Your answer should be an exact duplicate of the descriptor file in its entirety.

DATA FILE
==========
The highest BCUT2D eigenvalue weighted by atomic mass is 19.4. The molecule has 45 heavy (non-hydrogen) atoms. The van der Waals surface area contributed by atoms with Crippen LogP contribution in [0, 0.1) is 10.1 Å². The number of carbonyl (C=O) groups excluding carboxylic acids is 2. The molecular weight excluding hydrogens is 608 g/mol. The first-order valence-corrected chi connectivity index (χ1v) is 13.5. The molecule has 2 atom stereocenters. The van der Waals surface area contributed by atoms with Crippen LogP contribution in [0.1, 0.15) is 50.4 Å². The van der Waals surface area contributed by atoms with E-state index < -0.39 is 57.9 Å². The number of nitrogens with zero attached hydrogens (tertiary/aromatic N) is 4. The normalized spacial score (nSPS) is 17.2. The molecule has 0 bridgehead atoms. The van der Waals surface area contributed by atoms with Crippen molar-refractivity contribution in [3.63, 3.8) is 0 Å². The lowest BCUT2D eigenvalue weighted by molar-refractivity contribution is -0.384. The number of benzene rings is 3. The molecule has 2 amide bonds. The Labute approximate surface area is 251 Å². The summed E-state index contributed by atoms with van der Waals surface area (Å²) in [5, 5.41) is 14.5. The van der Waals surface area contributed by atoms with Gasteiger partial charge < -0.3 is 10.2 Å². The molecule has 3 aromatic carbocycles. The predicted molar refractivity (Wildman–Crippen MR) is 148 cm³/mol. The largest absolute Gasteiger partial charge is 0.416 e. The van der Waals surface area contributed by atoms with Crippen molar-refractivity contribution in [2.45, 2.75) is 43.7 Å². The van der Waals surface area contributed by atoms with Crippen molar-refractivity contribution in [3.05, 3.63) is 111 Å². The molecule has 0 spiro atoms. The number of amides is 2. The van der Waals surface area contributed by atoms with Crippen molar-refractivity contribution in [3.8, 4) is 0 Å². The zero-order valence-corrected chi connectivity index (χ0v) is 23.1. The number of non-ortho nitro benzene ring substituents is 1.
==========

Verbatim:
The highest BCUT2D eigenvalue weighted by atomic mass is 19.4. The molecule has 45 heavy (non-hydrogen) atoms. The van der Waals surface area contributed by atoms with Crippen LogP contribution in [0, 0.1) is 10.1 Å². The number of carbonyl (C=O) groups excluding carboxylic acids is 2. The molecular weight excluding hydrogens is 608 g/mol. The first-order valence-corrected chi connectivity index (χ1v) is 13.5. The molecule has 2 atom stereocenters. The van der Waals surface area contributed by atoms with Crippen LogP contribution in [0.1, 0.15) is 50.4 Å². The van der Waals surface area contributed by atoms with E-state index < -0.39 is 57.9 Å². The number of nitrogens with zero attached hydrogens (tertiary/aromatic N) is 4. The normalized spacial score (nSPS) is 17.2. The molecule has 0 bridgehead atoms. The van der Waals surface area contributed by atoms with Crippen molar-refractivity contribution in [3.63, 3.8) is 0 Å². The lowest BCUT2D eigenvalue weighted by molar-refractivity contribution is -0.384. The number of benzene rings is 3. The molecule has 2 amide bonds. The Labute approximate surface area is 251 Å². The summed E-state index contributed by atoms with van der Waals surface area (Å²) in [5, 5.41) is 14.5. The van der Waals surface area contributed by atoms with Gasteiger partial charge < -0.3 is 10.2 Å². The molecule has 3 aromatic carbocycles. The predicted molar refractivity (Wildman–Crippen MR) is 148 cm³/mol. The largest absolute Gasteiger partial charge is 0.416 e. The van der Waals surface area contributed by atoms with Crippen molar-refractivity contribution in [2.45, 2.75) is 43.7 Å². The van der Waals surface area contributed by atoms with Crippen molar-refractivity contribution in [3.05, 3.63) is 111 Å². The molecule has 0 spiro atoms. The number of amides is 2. The van der Waals surface area contributed by atoms with Crippen molar-refractivity contribution in [3.8, 4) is 0 Å². The zero-order valence-corrected chi connectivity index (χ0v) is 23.1. The number of non-ortho nitro benzene ring substituents is 1.